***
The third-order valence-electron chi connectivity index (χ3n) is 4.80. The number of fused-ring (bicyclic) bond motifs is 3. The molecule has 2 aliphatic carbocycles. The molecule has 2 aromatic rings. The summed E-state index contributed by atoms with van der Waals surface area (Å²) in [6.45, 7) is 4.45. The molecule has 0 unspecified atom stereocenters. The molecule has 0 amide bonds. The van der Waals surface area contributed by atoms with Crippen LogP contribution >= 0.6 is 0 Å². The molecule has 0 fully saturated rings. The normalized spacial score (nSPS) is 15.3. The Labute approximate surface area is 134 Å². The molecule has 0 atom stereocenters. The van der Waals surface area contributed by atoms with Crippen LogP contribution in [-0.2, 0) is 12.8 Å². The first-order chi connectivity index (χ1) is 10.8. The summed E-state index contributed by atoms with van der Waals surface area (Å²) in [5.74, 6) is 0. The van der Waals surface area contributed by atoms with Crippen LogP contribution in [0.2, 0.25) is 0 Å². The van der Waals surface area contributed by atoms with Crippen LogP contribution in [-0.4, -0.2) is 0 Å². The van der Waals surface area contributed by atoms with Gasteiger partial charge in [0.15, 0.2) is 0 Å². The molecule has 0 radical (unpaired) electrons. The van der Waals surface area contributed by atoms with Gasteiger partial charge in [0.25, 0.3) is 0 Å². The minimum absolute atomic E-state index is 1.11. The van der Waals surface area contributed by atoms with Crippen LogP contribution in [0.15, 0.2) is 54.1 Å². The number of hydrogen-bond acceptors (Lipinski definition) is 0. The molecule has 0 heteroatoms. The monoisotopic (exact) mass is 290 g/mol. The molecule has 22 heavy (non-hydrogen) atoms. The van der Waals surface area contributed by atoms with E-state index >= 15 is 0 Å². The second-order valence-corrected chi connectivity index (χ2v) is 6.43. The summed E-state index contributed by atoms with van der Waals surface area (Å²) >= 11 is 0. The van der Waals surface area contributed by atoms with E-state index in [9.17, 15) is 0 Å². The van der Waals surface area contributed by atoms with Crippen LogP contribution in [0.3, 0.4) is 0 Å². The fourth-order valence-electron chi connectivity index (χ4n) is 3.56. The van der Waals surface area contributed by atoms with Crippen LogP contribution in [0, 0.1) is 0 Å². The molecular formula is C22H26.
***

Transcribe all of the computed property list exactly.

The third-order valence-electron chi connectivity index (χ3n) is 4.80. The number of fused-ring (bicyclic) bond motifs is 3. The molecule has 2 aliphatic carbocycles. The molecule has 2 aromatic rings. The summed E-state index contributed by atoms with van der Waals surface area (Å²) in [6.45, 7) is 4.45. The molecule has 0 unspecified atom stereocenters. The molecule has 0 amide bonds. The van der Waals surface area contributed by atoms with Crippen LogP contribution >= 0.6 is 0 Å². The molecule has 0 fully saturated rings. The normalized spacial score (nSPS) is 15.3. The Labute approximate surface area is 134 Å². The molecule has 0 atom stereocenters. The van der Waals surface area contributed by atoms with Crippen LogP contribution in [-0.2, 0) is 12.8 Å². The first-order chi connectivity index (χ1) is 10.8. The summed E-state index contributed by atoms with van der Waals surface area (Å²) in [5.74, 6) is 0. The van der Waals surface area contributed by atoms with Crippen LogP contribution in [0.2, 0.25) is 0 Å². The van der Waals surface area contributed by atoms with Crippen LogP contribution in [-0.4, -0.2) is 0 Å². The van der Waals surface area contributed by atoms with Gasteiger partial charge in [0.15, 0.2) is 0 Å². The molecule has 0 radical (unpaired) electrons. The van der Waals surface area contributed by atoms with Gasteiger partial charge in [0.25, 0.3) is 0 Å². The minimum absolute atomic E-state index is 1.11. The van der Waals surface area contributed by atoms with Crippen LogP contribution in [0.15, 0.2) is 54.1 Å². The number of hydrogen-bond acceptors (Lipinski definition) is 0. The molecule has 0 heteroatoms. The monoisotopic (exact) mass is 290 g/mol. The molecule has 22 heavy (non-hydrogen) atoms. The van der Waals surface area contributed by atoms with E-state index >= 15 is 0 Å². The second-order valence-corrected chi connectivity index (χ2v) is 6.43. The summed E-state index contributed by atoms with van der Waals surface area (Å²) >= 11 is 0. The van der Waals surface area contributed by atoms with E-state index in [9.17, 15) is 0 Å². The van der Waals surface area contributed by atoms with Crippen LogP contribution in [0.3, 0.4) is 0 Å². The fourth-order valence-electron chi connectivity index (χ4n) is 3.56. The van der Waals surface area contributed by atoms with Crippen LogP contribution in [0, 0.1) is 0 Å². The molecular formula is C22H26.